RegalRexnord pick & place line for conveyer patterns

Students: Cesar Pereira Horta , Rwan Fawzy


RegalRexnord is a manufacturing company of motors, conveyer technologies, gearings, bearings and electronic components. Their dutch facility is located in Westland, South Holland.

Regal Rexnord

Figure 1: Logo of RegalRexnord

Current situation

In the current situation, conveyer patterns are produced using a injection molding machine.
Next these patterns are assembled into conveyer belts by hand. By connecting the patterns with axes and seals they form a pattern for a conveyer belt. RegalRexnord looks for a way to automate the process of laying down the conveyer belt patterns.


We got into contact with RegalRexnord and discussed the scope of their project assignment. Our goal was to build and program a Pick & Place line that is able to lay down conveyer belt patterns with their sizes ranging from six to to 21 inch, using two types of patterns from Rexnord. The requirement for this assignment was to pick and place one module per five seconds.


Figure 2: The two types of patterns used for the project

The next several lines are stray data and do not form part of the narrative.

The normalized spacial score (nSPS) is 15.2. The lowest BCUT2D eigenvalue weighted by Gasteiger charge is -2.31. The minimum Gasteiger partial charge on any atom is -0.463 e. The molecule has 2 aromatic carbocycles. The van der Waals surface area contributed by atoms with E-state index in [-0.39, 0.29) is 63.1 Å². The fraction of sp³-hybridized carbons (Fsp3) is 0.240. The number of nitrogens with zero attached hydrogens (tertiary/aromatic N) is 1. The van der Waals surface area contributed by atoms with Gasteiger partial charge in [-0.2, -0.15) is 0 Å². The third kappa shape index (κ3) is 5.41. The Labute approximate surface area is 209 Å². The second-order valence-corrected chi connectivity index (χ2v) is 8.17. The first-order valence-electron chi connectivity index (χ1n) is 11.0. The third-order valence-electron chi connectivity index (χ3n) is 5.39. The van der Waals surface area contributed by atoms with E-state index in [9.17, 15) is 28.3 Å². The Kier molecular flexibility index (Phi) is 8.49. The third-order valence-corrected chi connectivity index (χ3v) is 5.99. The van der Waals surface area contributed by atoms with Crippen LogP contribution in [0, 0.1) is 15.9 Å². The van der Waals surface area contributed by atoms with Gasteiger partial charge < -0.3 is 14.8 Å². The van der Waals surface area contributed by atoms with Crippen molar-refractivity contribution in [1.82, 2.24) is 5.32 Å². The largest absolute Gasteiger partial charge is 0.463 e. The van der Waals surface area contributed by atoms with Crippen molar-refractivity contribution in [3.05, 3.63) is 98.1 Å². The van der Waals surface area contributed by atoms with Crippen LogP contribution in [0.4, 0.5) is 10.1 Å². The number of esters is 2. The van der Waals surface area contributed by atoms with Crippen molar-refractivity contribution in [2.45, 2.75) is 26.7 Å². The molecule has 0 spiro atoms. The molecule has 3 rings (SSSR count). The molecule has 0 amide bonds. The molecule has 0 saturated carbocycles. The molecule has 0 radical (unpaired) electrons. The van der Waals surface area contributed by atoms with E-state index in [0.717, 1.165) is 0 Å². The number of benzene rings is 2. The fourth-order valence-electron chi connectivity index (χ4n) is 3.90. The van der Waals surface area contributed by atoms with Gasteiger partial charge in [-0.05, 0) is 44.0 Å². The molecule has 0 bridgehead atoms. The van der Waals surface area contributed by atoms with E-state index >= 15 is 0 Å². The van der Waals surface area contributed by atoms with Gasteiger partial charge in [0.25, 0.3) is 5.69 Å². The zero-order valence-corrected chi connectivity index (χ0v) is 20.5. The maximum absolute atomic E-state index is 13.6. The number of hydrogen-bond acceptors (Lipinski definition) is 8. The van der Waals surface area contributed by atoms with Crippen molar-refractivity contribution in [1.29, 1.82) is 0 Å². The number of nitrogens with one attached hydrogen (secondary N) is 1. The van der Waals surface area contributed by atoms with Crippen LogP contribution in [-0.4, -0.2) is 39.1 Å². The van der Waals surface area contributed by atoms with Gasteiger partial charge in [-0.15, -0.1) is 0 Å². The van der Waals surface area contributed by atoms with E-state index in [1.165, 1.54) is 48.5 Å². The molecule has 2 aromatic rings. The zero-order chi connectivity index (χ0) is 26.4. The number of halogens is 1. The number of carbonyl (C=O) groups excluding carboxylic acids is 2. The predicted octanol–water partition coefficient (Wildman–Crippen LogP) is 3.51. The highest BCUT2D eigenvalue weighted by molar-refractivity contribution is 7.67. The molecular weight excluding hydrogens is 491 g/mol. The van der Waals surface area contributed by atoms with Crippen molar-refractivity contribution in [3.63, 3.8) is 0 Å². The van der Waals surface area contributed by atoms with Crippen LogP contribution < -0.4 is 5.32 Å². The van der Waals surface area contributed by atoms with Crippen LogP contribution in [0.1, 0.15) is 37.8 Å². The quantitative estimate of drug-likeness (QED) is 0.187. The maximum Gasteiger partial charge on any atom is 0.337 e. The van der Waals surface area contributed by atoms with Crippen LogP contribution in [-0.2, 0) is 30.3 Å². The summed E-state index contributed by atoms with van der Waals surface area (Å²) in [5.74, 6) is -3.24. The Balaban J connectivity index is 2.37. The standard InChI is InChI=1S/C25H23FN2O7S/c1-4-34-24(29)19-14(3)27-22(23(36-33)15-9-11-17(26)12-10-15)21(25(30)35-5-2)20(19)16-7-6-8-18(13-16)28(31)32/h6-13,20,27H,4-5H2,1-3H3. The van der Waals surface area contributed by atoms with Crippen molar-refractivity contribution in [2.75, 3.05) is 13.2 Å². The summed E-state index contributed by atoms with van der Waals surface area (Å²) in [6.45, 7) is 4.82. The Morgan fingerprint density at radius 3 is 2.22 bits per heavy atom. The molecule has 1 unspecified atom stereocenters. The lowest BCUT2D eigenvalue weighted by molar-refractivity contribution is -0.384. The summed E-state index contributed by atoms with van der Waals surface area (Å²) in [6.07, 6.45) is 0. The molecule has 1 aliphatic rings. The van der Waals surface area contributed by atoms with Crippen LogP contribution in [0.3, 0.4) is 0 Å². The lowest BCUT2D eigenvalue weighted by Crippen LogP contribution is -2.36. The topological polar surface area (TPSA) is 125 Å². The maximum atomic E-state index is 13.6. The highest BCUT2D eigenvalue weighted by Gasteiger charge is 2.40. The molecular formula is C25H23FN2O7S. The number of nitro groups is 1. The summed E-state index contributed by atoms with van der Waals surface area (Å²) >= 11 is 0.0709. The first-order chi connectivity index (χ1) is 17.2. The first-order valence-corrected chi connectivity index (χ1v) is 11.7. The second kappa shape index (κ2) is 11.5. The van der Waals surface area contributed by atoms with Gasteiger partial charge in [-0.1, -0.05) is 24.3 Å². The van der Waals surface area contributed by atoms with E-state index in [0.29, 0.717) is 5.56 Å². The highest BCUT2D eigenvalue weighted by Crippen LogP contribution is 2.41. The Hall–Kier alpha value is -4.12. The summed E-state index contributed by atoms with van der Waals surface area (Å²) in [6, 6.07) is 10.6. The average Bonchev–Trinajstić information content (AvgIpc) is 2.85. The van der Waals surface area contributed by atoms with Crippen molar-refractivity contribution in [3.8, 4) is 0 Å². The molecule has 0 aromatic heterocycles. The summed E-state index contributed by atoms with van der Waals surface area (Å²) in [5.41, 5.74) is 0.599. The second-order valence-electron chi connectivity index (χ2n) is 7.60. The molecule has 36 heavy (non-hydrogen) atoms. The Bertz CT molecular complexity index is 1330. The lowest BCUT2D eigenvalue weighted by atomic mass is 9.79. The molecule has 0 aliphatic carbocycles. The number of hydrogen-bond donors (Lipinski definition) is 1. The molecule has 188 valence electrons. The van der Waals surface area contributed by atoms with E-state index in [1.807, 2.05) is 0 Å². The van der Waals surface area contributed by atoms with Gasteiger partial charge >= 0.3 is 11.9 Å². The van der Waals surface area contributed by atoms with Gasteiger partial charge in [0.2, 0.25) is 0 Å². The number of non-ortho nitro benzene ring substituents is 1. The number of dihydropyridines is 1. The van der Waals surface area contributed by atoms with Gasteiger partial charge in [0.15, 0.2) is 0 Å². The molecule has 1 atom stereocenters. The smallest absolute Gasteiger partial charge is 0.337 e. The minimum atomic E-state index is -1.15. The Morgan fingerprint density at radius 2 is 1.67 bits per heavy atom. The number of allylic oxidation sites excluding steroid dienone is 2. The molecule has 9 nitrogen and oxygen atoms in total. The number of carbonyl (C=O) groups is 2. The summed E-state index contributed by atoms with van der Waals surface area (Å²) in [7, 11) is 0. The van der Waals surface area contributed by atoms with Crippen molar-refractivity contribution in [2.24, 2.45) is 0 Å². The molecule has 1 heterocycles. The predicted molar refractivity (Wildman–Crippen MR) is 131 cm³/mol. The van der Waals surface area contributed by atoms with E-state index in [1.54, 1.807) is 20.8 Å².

Figure 3: Conveyer belt sizes for this project

Our solution

Our project team built and programmed the production line that is able to lay down the patterns. It can be divided in parts to shed light on each subsystem of the production line:

Communication between subsystems

The production line is controlled by the server running on Python on a laptop. This program sends orders to the other parts of the production line. This being:

  • The PLC that controls the conveyer belt for supplying patterns into the production line as well as the HMI for entering the desireable conveyer belt to be placed down.
  • The Kawasaki robot.

To make communication work we implemented TCP communication between these subsystems and Python allowing for everything listen, send and receive messages and thus work together.

Supplying patterns into the work area

To make sure the robot gets conveyer patterns delivered to it, we used a conveyer belt to carry conveyer patterns to the robot. This conveyer belt is controlled by the PLC, which in turn is controlled by Python. This allows us to program the conveyer belt setting in Python and determine how much it needs to move in order to supply patterns for the robot.

Gripper design

In order to be able to pick up the pattern arriving on the conveyer belt we designed a gripper to be able to pick and place the pattern. We decided to have the robot pick up the patterns at the small holes on the sides of the patterns ‘teeth’ and designed our grippers to insert in these holes.

Because picking the patterns at the small holes is a high precision task, we used 3D-printing to create the gripper parts. We designed the gripper parts so these could be fixated on a pneumatic Schunk gripper. This pneumatic gripper was in turn controlled by the Kawasaki computer.





Figure 4 and 5: Gripper design in Solidworks to pick up both types of patterns